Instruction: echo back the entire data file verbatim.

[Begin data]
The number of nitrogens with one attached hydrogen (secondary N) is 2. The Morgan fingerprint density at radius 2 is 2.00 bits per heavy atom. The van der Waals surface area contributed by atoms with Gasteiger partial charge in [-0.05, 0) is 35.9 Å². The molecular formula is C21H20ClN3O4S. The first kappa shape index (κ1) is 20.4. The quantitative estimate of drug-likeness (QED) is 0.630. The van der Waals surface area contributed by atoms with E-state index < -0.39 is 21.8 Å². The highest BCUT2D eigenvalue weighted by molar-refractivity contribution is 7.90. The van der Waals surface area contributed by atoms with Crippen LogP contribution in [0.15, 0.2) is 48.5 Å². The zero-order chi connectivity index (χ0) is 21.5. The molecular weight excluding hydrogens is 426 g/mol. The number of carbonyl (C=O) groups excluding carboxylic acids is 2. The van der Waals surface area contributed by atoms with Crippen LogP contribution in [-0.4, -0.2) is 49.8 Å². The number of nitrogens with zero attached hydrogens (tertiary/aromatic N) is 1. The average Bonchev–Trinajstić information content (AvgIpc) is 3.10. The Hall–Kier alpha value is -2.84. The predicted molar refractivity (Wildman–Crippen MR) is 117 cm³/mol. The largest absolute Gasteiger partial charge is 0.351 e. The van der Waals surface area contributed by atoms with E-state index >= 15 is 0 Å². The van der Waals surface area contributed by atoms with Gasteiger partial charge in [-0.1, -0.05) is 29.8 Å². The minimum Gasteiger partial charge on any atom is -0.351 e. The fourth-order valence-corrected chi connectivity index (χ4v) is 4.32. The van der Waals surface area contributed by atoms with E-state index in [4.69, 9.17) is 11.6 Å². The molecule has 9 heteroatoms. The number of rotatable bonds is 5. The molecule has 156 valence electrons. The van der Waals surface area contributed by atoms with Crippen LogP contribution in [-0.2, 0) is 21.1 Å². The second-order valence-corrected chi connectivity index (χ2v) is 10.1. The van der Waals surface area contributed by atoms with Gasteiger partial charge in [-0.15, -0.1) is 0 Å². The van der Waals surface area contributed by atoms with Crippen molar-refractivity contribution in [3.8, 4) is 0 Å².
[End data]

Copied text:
The number of nitrogens with one attached hydrogen (secondary N) is 2. The Morgan fingerprint density at radius 2 is 2.00 bits per heavy atom. The van der Waals surface area contributed by atoms with Gasteiger partial charge in [-0.05, 0) is 35.9 Å². The molecular formula is C21H20ClN3O4S. The first kappa shape index (κ1) is 20.4. The quantitative estimate of drug-likeness (QED) is 0.630. The van der Waals surface area contributed by atoms with E-state index < -0.39 is 21.8 Å². The highest BCUT2D eigenvalue weighted by molar-refractivity contribution is 7.90. The van der Waals surface area contributed by atoms with Crippen LogP contribution in [0.15, 0.2) is 48.5 Å². The zero-order chi connectivity index (χ0) is 21.5. The molecular weight excluding hydrogens is 426 g/mol. The number of carbonyl (C=O) groups excluding carboxylic acids is 2. The van der Waals surface area contributed by atoms with Crippen LogP contribution in [-0.4, -0.2) is 49.8 Å². The number of nitrogens with zero attached hydrogens (tertiary/aromatic N) is 1. The average Bonchev–Trinajstić information content (AvgIpc) is 3.10. The Hall–Kier alpha value is -2.84. The predicted molar refractivity (Wildman–Crippen MR) is 117 cm³/mol. The largest absolute Gasteiger partial charge is 0.351 e. The van der Waals surface area contributed by atoms with E-state index >= 15 is 0 Å². The van der Waals surface area contributed by atoms with Gasteiger partial charge in [-0.1, -0.05) is 29.8 Å². The minimum Gasteiger partial charge on any atom is -0.351 e. The fourth-order valence-corrected chi connectivity index (χ4v) is 4.32. The van der Waals surface area contributed by atoms with E-state index in [4.69, 9.17) is 11.6 Å². The molecule has 9 heteroatoms. The number of rotatable bonds is 5. The molecule has 156 valence electrons. The van der Waals surface area contributed by atoms with Crippen LogP contribution in [-0.2, 0) is 21.1 Å². The second-order valence-corrected chi connectivity index (χ2v) is 10.1. The van der Waals surface area contributed by atoms with Gasteiger partial charge in [-0.15, -0.1) is 0 Å². The van der Waals surface area contributed by atoms with Crippen molar-refractivity contribution in [3.8, 4) is 0 Å².